Garden Diary - July 2011

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Saturday, 30 July 2011
A Visit to Tinicum Herb Barn

The invitation popped up in my e-mailbox, for an open house and garden visit at the Tinicum Herb Barn on Saturday, July 30th from 1:00 to 6:00 p.m. It suggested that people should come and visit the Gardens at the peak of the season when you can see the herbs growing at their lushest, find out about future classes, or just enjoy walking and talking amongst the fragrant beds. Refreshments, of course! Betsy Jacobs is owner of the Tinicum Herb Barn, 456 Headquarters Road in Erwinna, Pennsylvania. She teaches workshops on the cultivation and use of herbs in cooking and decoration, delicious options such as herbal vinegars; savory butters using Provençal herbs, rose geranium, and other flavorings; tarragon mustard; rosemary shortbread cookies. A member of both the New York and Delaware Valley units of the Herb Society of America, Betsy is a former Director of Education at Brooklyn Botanic Garden.

I got the word out to various individuals, the Tohickon Garden Club, and - of course - made plans to attend myself. I've made several visits to the Tinicum Herb Barn, and enjoyed every one.

The day dawned sunny and warm, with a slight breeze. Well, it is the end of July. Herbs love heat and summer, even if we people wilt. The drive was a little more intricate than usual, since Headquarters Road is another one of the roads currently closed for repairs. It was, however, simple to make a left, a right, another left, and end up where I wanted to be. Several cars were already parked on the grass, with people strolling and talking and asking Betsy about this and that.

Sally and Betsy ( as always, wearing a straw hat) stand next to the bed specific for basils. This year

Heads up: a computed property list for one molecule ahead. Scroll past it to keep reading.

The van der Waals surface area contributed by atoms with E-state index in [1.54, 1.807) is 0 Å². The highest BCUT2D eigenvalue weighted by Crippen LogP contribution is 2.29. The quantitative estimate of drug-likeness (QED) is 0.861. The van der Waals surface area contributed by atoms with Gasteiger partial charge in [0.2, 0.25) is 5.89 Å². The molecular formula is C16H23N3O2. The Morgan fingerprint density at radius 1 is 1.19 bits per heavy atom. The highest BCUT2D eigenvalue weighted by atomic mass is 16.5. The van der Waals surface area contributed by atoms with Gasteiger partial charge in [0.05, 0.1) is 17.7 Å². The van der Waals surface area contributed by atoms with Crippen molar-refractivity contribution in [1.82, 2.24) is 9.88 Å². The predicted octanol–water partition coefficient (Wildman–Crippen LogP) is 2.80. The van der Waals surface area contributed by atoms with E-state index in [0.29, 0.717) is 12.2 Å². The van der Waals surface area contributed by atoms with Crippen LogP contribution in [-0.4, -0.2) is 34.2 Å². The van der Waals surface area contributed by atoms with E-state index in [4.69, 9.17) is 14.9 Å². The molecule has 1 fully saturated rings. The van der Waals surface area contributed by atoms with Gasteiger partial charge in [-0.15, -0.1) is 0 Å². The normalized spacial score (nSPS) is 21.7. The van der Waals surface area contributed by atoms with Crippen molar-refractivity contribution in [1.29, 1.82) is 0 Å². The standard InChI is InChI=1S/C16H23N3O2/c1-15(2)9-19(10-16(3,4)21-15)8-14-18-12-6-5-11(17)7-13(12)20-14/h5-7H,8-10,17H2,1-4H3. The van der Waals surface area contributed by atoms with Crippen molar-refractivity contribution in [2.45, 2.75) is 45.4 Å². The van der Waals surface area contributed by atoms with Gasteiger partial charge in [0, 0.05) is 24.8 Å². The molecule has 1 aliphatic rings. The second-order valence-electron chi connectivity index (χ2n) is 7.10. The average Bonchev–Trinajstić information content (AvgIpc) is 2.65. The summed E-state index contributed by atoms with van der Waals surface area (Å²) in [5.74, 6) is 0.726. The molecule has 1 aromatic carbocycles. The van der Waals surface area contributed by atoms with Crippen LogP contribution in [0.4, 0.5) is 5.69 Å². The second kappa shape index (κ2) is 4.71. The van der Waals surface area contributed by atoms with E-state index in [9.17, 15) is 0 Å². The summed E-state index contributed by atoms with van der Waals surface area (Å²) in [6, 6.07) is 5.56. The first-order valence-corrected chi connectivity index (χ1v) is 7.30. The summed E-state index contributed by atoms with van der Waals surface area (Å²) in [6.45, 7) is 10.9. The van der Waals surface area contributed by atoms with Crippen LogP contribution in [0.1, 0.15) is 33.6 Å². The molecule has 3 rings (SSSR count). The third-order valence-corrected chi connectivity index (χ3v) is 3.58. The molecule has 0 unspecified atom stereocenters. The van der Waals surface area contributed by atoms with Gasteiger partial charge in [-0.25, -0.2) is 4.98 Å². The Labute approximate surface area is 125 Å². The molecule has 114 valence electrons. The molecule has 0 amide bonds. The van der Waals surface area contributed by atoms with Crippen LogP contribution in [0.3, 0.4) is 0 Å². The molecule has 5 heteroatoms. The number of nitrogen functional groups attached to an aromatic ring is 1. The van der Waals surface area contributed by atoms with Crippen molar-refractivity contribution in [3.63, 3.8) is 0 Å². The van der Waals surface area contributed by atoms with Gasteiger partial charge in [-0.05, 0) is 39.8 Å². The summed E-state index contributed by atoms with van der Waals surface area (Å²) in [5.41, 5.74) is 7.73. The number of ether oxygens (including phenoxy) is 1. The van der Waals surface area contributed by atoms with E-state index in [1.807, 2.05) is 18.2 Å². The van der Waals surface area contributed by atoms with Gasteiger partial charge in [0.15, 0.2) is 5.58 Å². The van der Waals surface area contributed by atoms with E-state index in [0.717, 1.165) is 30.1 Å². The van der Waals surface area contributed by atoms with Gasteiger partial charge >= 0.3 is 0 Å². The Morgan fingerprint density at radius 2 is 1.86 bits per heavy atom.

there are 15 different kinds. Betsy tells us she grows herbs in the open since deer don't bother them.
The fenced garden beyond them is for vegetables and flowers that need protection from the critters.

The different beds are for specific herbs such as these basils, chile peppers, Provençal herbs, and so on.

The bed of thymes is mulched with granite chick grit. The light color of the crushed stone reflects sunlight
which these Mediterranean herbs enjoy. It also protects the herbs in wet weather, keeping the stems dry.
Just a couple of the herb-growing hints that Betsy passes along as we stroll in the fragrant garden with
accompanied by the cicadas serenade. Crushed oyster shells, with their alkaline pH might be better but
are more difficult to find. And more expensive when you do locate them. The granite works well enough.

. . . . .

Dill, in transition from leafy dill weed to making seeds . . . A glowing yellow sunflower in the kitchen garden

Lavender spilling over a stone wall. Betsy provided a choice of beverages today, including a lavender
infused lemonade. Take 1/2 cup sugar and dissolve in 1/2 cup water. Steep a handful of lavender leaves.
Squeeze two lemons, add lavender syrup to taste, and dilute with water as desired. Pour over ice. Enjoy.

Cool looking silver lambs ears thrives in summer's heat and sunshine.

Herbs are everywhere, not just confined to the garden. Pots cluster on the doorstep by the kitchen.

A view through the kitchen door towards the red barn. Culinary classes
are held in the large, welcoming, kitchen, craft classes in the big red barn.

Upcoming classes include Saving the Herbal Harvest: Vinegars, Pickles, & Mustards on Sunday August 14th; Herbs de Provence on Saturday, September 10; Fresh Herbal Wreaths on Sunday, September 18. You can telephone Betsy at 610-847-8452, or e-mail her to register for classes.

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